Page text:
On Monday morning, Captain Mbeye and I were taken away with four others. We (typically) weren’t told were they were taking us, but it turned out to be the courthouse, the Palácio Da Justiça. There I met Maria, the wonderful lawyer that my parents had organised for me. She assured me we’d be out before we knew it – the police had no case and no right to hold us for so long without following the correct procedure of Habeas Corpus. However, they didn’t have a translator for the fishermen, so we had to go back to the cells until 2pm. I spent the time singing Bohemian Rhapsody at the top of my lungs. The fishermen and I ate our last lunch together and just after 2pm, I left the custody of the Cape Verde police for the last time.
At the courthouse, I met a dapper Englishman by the name of Piran. He was from Sheffield and had taken the day off work to help out a fellow Brit in need. He worked as translator as Maria and I explained the whole sordid affair to the Judge. The court case was not even about the fact we had turned up on a wooden fishing boat, it was just based on the fact that the police had broken the law of Habeas Corpus.
While we waited for each of the fishermen to be interviewed by the Judge (the first time ANY of us were asked any questions!), I found out the ‘Senegalese Ambassador’ was in fact a copper and I chatted to local reporters. It was 6pm before the judgement came out.
The prosecution said that it was his considered opinion that we should all be set free immediately, so that made Maria’s job a little easier. The Judge set us all free immediately.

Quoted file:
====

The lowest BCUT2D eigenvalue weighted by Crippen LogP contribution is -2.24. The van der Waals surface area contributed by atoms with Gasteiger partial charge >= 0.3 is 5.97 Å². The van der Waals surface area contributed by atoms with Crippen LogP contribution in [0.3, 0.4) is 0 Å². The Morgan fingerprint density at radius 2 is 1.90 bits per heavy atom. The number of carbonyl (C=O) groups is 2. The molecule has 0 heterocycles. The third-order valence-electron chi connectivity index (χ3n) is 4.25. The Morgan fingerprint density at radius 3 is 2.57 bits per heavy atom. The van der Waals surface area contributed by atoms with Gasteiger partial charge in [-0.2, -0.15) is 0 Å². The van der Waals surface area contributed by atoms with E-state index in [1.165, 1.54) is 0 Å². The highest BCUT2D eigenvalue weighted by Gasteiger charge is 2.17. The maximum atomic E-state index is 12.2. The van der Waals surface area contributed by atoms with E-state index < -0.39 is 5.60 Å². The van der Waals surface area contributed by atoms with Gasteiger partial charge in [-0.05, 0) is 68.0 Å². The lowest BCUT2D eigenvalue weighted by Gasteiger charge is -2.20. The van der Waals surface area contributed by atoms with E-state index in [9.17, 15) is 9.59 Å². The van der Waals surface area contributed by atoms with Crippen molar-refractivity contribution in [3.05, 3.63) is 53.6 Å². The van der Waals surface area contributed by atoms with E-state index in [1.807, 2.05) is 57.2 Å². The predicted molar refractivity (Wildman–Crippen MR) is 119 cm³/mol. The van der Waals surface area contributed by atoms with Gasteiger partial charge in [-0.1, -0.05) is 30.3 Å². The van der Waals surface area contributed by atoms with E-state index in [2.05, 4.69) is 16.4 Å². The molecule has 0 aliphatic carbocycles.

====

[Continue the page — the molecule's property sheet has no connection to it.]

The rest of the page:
Anyway, as the police left, Piran and Maria found somewhere for the fishermen to stay for the night. Luckily, Maria knows the minister responsible for these people and he ensured that all of my Senegalese chums had a pension for the night. Piran gave us all a lift in his 4×4 monster truck (just the right size for 11 ‘illegal’ immigrants!) to the hotel, and there I said my goodbyes to the guys. Captain Mbeye, Modou, Saliou, Ablaye, Adama, Aleen, Aleen, Mahmoud, Doudou and Elage; what a bunch of legends. If I get any compensation out of this traumatic and frustrating experience, I’ll be sure to pass it on to them. Heaven knows they deserve it.
Piran and I then went for a pizza of liberation, washed down by copious amounts of alcohol. We met up with some other British ex-pats and as we clinked our drinks together, I thanked my lucky stars that I was born in what is still the best country in the world, and nowhere I’ve been since has even come close to knocking it off that position.
Ah, who cares? I was free.
ON WITH THE SHOW.
If you haven’t done so already, please, please sponsor this mad journey by throwing some money in the pot for WaterAid, so at least some good will come of this whole debacle – www.wateraid.org Thanks.
Huge hugs and desperate thanks to Mandy, Mum and Dad, Mike, Alex, Leo, Yvonne, Dino, Michelle, John Howell, John Roberto, Maria, Piran, Mito, Mel from WaterAid and everyone else who helped me out this week. You are all Odyssey Legends and you were there for me when I needed you the most, and that will never be forgotten.
This Post Has 3 Comments
“I left the illegal custody of the DAMN Cape Verde police for the last time.”
DAMN YOU! DAMN YOU ALL!
-Planet of the Apes
“…the police than RAN AWAY…”
HAHAHAHAHAHA! Looks like they figured that the judge had completely flipped out letting you guys free and was going to imprson them instead!
Mate, think twice next time! All countries have some kind of law. If you break them in one way or another you go to jail. It’s not the “good” intentions you may have that counts. You can claim whatever you want, even that you were sent as God’s messenger – it won’t work. Blame yourself and not Cape Verde. But afterall if you were looking for publicity and sensation you’ve got it and I say congratulations. It might have been worth sitting in prison then.
Good Luck next time.